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Bathymetry, topography, and sediment grain-size data from the Elwha River delta, Washington, February 2016

December 12, 2016

Two dams on the Elwha River, Washington State, USA trapped over 20 million cubic meters of sediment, reducing downstream sediment fluxes and contributing to erosion of the river's coastal delta. The removal of the Elwha and Glines Canyon dams between 2011 and 2014 induced massive increases in river sediment supply and provided an unprecedented opportunity to examine the response of a delta system to changes in sediment supply. The U.S. Geological Survey (USGS) developed an integrated research program aimed at understanding the ecosystem responses following dam removal. The research program included repeated surveys of beach topography, nearshore bathymetry, and surface sediment grain size to quantify changes in delta morphology and texture following the dam removals. For more information on the USGS role in the Elwha River Restoration, please visit http://walrus.wr.usgs.gov/elwha/.

This USGS data release presents data collected during surveys of nearshore bathymetry, beach topography, and surface sediment grain size from the Elwha River delta, Washington. Survey operations were conducted between February 15 and February 19, 2016 (USGS Field Activity Number 2016-608-FA) by a team of scientists from the U.S. Geological Survey Pacific Coastal and Marine Science Center (PCMSC), Washington State Department of Ecology (WA DOE), Washington Sea Grant, and National Park Service.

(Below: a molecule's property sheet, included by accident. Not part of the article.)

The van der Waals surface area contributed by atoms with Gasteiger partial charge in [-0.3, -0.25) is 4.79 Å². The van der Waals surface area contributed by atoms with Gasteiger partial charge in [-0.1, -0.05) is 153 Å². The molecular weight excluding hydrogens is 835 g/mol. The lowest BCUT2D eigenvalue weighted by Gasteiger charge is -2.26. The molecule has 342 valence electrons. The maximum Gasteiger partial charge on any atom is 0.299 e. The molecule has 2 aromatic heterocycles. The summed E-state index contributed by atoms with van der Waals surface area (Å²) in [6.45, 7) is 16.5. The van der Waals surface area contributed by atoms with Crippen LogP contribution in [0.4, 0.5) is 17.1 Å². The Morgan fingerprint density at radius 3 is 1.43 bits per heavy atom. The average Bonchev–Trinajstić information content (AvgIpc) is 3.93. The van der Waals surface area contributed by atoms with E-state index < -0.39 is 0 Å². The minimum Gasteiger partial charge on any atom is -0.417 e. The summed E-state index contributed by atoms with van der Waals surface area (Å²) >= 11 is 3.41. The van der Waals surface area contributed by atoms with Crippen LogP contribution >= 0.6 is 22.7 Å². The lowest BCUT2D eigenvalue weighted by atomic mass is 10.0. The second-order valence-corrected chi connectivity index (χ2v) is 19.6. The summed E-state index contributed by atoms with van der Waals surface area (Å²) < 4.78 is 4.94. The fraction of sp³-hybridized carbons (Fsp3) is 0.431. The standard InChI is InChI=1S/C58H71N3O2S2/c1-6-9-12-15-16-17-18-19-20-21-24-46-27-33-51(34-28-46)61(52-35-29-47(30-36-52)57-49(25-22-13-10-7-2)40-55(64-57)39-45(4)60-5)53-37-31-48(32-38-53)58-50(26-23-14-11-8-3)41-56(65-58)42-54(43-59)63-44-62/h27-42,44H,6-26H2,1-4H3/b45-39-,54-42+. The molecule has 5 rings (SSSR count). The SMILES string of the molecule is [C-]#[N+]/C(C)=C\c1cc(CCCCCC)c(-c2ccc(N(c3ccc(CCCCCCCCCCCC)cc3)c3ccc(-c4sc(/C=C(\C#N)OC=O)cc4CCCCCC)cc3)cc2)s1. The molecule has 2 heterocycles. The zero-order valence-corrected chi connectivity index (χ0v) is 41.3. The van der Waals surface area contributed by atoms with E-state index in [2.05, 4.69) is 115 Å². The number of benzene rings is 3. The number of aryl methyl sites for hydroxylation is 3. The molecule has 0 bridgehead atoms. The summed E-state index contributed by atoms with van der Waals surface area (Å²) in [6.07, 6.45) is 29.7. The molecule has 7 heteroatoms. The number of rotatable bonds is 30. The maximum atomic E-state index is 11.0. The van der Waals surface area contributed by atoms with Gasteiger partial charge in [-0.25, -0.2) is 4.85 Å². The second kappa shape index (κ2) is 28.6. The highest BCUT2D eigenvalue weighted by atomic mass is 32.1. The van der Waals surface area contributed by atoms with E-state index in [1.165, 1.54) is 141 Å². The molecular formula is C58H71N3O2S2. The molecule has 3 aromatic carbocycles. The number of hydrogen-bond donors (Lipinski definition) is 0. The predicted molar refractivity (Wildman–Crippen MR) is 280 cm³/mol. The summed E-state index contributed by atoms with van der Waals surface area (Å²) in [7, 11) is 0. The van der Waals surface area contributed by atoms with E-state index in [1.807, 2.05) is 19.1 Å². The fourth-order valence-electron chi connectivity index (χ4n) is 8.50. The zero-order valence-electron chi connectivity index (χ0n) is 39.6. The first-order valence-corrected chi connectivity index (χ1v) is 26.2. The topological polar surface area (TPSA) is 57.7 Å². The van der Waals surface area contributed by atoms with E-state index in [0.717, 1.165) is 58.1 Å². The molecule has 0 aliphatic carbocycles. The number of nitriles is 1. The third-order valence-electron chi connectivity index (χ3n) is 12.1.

Nearshore bathymetry data were collected using two personal watercraft (PWCs) and a kayak, each equipped with single-beam echosounders and survey-grade global navigation satellite systems (GNSS). Topography data were collected on foot with GNSS mounted on backpacks. Positions of the survey platforms were referenced to a GNSS base station placed on a nearby benchmark with known horizontal and vertical coordinates. Depths from the echosounders were computed using sound velocity profiles measured with a conductivity-temperature-depth (CTD) sensor during the survey. A total of 126 km of nearshore bathymetric survey lines and 161 km of topographic survey lines were collected during the 4 days of survey operations. Swift currents resulting from high river discharge (about 4,000 cfs) during the survey limited access to portions of the river mouth that have normally been sampled by topographic surveyors on foot. Despite the challenge of high river flow, good coverage of the beach and nearshore region was achieved using the combination of methods described above. Bed sediment was sampled using a small ponar, or 'grab', sampler on February 16, 2016 from the R/V Frontier at a total of 83 locations in water depths between about 1 and 17 m around the delta. An additional 18 samples were collected by hand at low tide. A handheld GNSS receiver was used to determine the locations of sediment samples.

Digital files containing the nearshore bathymetry data, beach topography data, derived DEMs, and grain-size data from this survey are available for download from the child item pages.